Blockchain was supposed to make it easy for businesses and customers to make payments internationally, bypassing the traditional banking system. But that vision is yet to materialize. In the meantime, distributed ledger technology is proving invaluable in the realm of customer engagement. Incredibly, technology is making it easier for brands to connect with their audiences and encourage them to make purchases.
Getting organizations to change, even in the presence of compelling new technologies, is hard. When the internet came along in the mid-1990s, some major brands took ten years to begin exploiting it. And even then, their efforts were half-hearted.
We’re seeing the same phenomenon emerge today with blockchain. Everyone knows that it is a powerful technology, but employees struggle to adapt. They don’t want to do new things that could be difficult. They’d prefer to stick to the humdrum, regular mundane tasks they know.
With that said, blockchain is one of those technologies that firms can’t afford to miss. If they do, then it could mean missing out on better engagement with customers, and expanding in their industry.
Already, pioneers are exploring how to use blockchain to transform business infrastructure. Experts are looking at ways to leverage the new technology to transform how firms do business with each person. The hope is that blockchain will prove so valuable to firms that they use it for everyday transactions.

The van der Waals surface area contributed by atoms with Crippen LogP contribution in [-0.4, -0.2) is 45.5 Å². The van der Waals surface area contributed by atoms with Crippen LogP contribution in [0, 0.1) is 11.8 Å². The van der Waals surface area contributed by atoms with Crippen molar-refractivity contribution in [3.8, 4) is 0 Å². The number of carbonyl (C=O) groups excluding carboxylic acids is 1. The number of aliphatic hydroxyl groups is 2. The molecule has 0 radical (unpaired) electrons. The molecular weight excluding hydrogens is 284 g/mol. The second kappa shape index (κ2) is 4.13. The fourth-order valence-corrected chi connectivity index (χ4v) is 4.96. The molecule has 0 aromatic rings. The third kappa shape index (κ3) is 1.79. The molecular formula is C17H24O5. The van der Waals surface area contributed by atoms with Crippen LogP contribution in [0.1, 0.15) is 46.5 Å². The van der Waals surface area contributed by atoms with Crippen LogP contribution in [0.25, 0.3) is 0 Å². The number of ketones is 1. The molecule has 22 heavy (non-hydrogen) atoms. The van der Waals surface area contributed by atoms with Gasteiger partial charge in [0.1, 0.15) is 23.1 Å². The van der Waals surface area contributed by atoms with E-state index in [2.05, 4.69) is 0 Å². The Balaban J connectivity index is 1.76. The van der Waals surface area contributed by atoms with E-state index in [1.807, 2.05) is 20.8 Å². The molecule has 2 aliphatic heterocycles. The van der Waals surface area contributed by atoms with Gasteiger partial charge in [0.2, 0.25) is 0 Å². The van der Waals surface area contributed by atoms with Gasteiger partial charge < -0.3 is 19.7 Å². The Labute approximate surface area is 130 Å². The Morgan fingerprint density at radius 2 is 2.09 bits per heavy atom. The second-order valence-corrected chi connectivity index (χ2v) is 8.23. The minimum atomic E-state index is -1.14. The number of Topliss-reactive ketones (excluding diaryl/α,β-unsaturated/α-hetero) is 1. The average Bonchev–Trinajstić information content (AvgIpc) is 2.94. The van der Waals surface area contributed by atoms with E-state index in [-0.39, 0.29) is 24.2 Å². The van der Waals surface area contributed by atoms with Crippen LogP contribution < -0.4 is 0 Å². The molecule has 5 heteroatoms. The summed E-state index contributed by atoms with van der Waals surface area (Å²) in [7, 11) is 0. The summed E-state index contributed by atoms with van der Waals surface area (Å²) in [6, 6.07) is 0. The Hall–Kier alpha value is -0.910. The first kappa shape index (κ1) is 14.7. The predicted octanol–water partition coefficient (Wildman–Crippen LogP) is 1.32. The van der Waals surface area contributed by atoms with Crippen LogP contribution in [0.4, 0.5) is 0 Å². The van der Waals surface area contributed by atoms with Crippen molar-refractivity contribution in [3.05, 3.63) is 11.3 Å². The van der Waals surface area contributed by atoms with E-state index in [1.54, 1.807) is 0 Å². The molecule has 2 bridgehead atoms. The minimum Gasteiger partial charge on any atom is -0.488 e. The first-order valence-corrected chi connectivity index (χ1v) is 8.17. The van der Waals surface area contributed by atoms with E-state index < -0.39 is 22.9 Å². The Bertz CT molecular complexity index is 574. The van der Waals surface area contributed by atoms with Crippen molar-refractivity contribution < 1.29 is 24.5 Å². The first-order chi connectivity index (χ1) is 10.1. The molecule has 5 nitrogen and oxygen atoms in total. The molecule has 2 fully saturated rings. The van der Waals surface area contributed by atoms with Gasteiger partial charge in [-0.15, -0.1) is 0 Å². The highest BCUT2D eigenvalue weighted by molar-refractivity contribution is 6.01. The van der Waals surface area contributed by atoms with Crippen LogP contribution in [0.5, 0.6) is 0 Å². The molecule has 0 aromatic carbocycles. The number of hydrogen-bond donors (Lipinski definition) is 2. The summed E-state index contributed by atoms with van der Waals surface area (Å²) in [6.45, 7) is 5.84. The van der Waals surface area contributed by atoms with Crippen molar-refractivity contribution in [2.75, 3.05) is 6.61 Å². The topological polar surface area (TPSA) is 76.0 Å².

But how, exactly, could blockchain engage customers?
Smooth Peak EV Energy Demand
The electric vehicle revolution is going to be good for children’s lungs but seriously bad for the power grid. Consumer behavior means that most people charge their electric vehicles when they get home from work, between 5 pm and 7 pm. This means that there is a huge spike in demand around dinner time.
If EV usage continues to grow, existing power infrastructures won’t be able to meet demand. There will be rationing and blackouts around peak times – not what anyone wants.
However, there may be a blockchain-based solution. The idea is to reward consumers with individual tokens, called “sparks” whenever they charge their vehicles outside of peak times, such as in the middle of the night. Owners that do this could then trade their currency for real money, getting a discount on their energy bills.
Such systems are actually superior for energy grids compared to current setups. Energy consumption is notoriously low during the night, but power firms need to keep expensive energy-generation systems on continuously to prepare them for increased load in the morning. Charging EVs at night would result in far better use of energy-generating capital, lowering bills, and improving outcomes for all.
There are also virtual power plant capabilities. The idea here is to make it possible for EV owners to sell their power back to the grid in peak times when power plants need extra supply. If there’s a sudden surge in electricity usage in the morning or evening, suppliers could offer owners higher prices to sell their battery charge back to the grid, instead of relying on expensive booster plants and technologies.